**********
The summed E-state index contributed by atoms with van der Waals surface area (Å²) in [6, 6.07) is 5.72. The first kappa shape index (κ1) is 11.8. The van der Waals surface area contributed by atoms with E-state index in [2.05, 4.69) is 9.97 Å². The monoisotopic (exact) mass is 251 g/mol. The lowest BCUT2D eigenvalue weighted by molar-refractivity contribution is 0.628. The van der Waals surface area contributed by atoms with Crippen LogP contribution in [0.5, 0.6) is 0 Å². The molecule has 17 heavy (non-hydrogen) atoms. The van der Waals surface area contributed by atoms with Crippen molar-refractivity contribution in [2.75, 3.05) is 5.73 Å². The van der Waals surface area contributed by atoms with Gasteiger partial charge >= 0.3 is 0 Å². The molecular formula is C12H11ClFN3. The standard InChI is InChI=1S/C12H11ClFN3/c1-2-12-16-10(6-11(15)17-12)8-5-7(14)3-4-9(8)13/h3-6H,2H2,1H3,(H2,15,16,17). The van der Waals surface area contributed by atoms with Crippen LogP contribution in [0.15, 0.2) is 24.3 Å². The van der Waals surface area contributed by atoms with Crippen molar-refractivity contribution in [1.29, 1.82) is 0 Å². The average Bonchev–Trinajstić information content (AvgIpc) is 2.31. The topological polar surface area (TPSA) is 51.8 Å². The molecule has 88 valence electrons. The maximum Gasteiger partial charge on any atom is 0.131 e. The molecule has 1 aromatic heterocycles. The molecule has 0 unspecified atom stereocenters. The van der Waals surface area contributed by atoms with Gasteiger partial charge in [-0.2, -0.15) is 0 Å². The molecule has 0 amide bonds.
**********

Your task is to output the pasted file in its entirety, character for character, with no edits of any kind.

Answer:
The summed E-state index contributed by atoms with van der Waals surface area (Å²) in [6, 6.07) is 5.72. The first kappa shape index (κ1) is 11.8. The van der Waals surface area contributed by atoms with E-state index in [2.05, 4.69) is 9.97 Å². The monoisotopic (exact) mass is 251 g/mol. The lowest BCUT2D eigenvalue weighted by molar-refractivity contribution is 0.628. The van der Waals surface area contributed by atoms with Crippen LogP contribution in [0.5, 0.6) is 0 Å². The molecule has 17 heavy (non-hydrogen) atoms. The van der Waals surface area contributed by atoms with Crippen molar-refractivity contribution in [2.75, 3.05) is 5.73 Å². The van der Waals surface area contributed by atoms with Gasteiger partial charge >= 0.3 is 0 Å². The molecular formula is C12H11ClFN3. The standard InChI is InChI=1S/C12H11ClFN3/c1-2-12-16-10(6-11(15)17-12)8-5-7(14)3-4-9(8)13/h3-6H,2H2,1H3,(H2,15,16,17). The van der Waals surface area contributed by atoms with Crippen LogP contribution in [0.15, 0.2) is 24.3 Å². The van der Waals surface area contributed by atoms with Crippen molar-refractivity contribution in [1.29, 1.82) is 0 Å². The average Bonchev–Trinajstić information content (AvgIpc) is 2.31. The topological polar surface area (TPSA) is 51.8 Å². The molecule has 88 valence electrons. The maximum Gasteiger partial charge on any atom is 0.131 e. The molecule has 1 aromatic heterocycles. The molecule has 0 unspecified atom stereocenters. The van der Waals surface area contributed by atoms with Gasteiger partial charge in [-0.2, -0.15) is 0 Å². The molecule has 0 amide bonds.